As part of our efforts to help voters feel informed as the November election approaches, we’re creating an overview of local races throughout the state.
Only one lawmaker was absent from the Clean Elections debate for Arizona’s 17th Legislative District, where the four in attendance discussed issues ranging from education funding to state-level protections for residents who are at risk of losing their health insurance should the nation’s health care law be repealed.
Two incumbents— Sen. J.D. Mesnard (R-Chandler) and Rep. Jennifer Pawlik (D-Chandler)—shared the virtual debate stage with challengers Ajlan Kurdoglu and Liz Harris. Kurdoglu, a Democrat, hopes to unseat Mesnard in the state Senate, while Harris seeks to replace Pawlik and join fellow Republican Jeff Weninger (R-Chandler) in the state House of Representatives.
Weninger, who is running for reelection, declined an invitation to attend the debate.
Pawlik said that she opposes repealing the ACA, stating that while there are some laws in Arizona to protect certain residents from losing their health insurance, there are still many gaps in the state law that the ACA is able to fill.
“My daughters are 22, and they’re still on our family health insurance,” said Pawlik. “I’m very grateful that I can keep them on my insurance until they’re 25, and they’re more established in their jobs and can pay for health insurance.”
Harris and Mesnard were both emphatic in their support of a full repeal of the nation’s health care law. Mesnard cited bills he supported that he believes will protect those who would lose their health insurance. State laws do not, however, allow children to stay on their family’s health insurance plan until the age of 26; that number would drop to 19 if the ACA were repealed.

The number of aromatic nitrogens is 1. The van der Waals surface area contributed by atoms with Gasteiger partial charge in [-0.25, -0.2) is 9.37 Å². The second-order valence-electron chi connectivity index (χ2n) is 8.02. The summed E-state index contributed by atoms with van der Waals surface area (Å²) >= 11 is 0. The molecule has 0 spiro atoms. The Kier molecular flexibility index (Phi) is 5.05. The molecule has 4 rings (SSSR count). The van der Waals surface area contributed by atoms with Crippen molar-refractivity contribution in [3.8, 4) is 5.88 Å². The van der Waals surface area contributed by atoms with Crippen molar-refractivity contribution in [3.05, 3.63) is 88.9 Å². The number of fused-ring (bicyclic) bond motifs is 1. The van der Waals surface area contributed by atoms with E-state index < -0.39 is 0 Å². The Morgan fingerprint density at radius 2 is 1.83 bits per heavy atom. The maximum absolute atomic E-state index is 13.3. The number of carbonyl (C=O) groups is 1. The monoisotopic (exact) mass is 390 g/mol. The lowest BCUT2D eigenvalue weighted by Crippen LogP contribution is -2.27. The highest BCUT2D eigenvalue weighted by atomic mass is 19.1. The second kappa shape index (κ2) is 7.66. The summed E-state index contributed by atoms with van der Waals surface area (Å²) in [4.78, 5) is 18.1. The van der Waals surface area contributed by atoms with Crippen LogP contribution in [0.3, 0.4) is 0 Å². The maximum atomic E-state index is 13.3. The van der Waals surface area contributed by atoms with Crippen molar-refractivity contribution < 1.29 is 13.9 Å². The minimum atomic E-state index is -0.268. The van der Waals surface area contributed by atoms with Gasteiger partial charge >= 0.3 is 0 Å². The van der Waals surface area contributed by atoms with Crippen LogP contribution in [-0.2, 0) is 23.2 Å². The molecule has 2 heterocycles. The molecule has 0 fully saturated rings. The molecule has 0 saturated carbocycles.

Prop 208: Invest in Education Initiative
The second proposition on Arizonans ballots is a proposal to increase funding for the state’s education system. The measure would raise taxes on the personal income of wealthy Arizonans and put the money into a fund for schools to use toward raising salaries for and hiring more teachers and support staff.
Pawlik, who has worked as a teacher in Arizona for more than 20 years, came out as a strong supporter of Prop 208.
“We have underfunded our schools for decades,” said Pawlik. “When I think to my time in the classroom, not only were teachers leaving because they couldn’t afford to teach any longer—were working multiple jobs just to pay their bills—but class sizes are also really large.”
Kurdoglu agreed with Pawlik, stating that Arizonans are tired of being “on the bottom of the pile” in education when compared with other states. He cited crumbling school infrastructure, low teacher pay, and low per-pupil spending as reasons why he believes Prop 208 is necessary to help fund Arizona schools.
Mesnard said one of the issues he has with Prop 208 is that there is that the tax surcharge on earners who make more than $250,000 is not indexed to inflation, so over time, more people will be required to pay the additional fee.
Harris, on the other hand, cited economic concerns as her reason for opposing Prop 208.
“The thought of invest in ed, and getting the education system more money is very attractive,” said Harris. “However, I am not in favor of 208 because it will have a tremendous effect on people relocating to the state of Arizona.”
But economists say the investment in school funding is worth the risk, and have described increased education funding as, “one of the smartest strategies states can do to boost their future economy.”
If approved by the voters, Prop 208 would only affect the top 1% of Arizona earners—individuals making over $250,000 and married couples making more than $500,000. Those people will pay a 3.5% surcharge on their income past those thresholds.
Prop 207: Recreational Marijuana
One of two statewide initiatives voters will find on their ballots is to legalize the use and sale of recreational marijuana. Pawlik said she opposes the use of recreational marijuana and plans to vote against Prop 207.
Kurdoglu said that Prop 207 is a result of the legislature’s inability to pass laws surrounding marijuana legalization. He added that, while he has not decided whether or not he supports the measure, his priority in office would be to regulate the marijuana industry in a similar manner to the tobacco industry as to avoid public health risks.
Mesnard was much more absolute in his opposition to marijuana legalization.
“There isn’t anything good about it,” said Mesnard. “Apparently we need to encourage people to smoke pot because then we can fund all these great things.”
Harris said that, while she supports the use of medicinal marijuana, but does not support expanding its legal use for recreational purposes.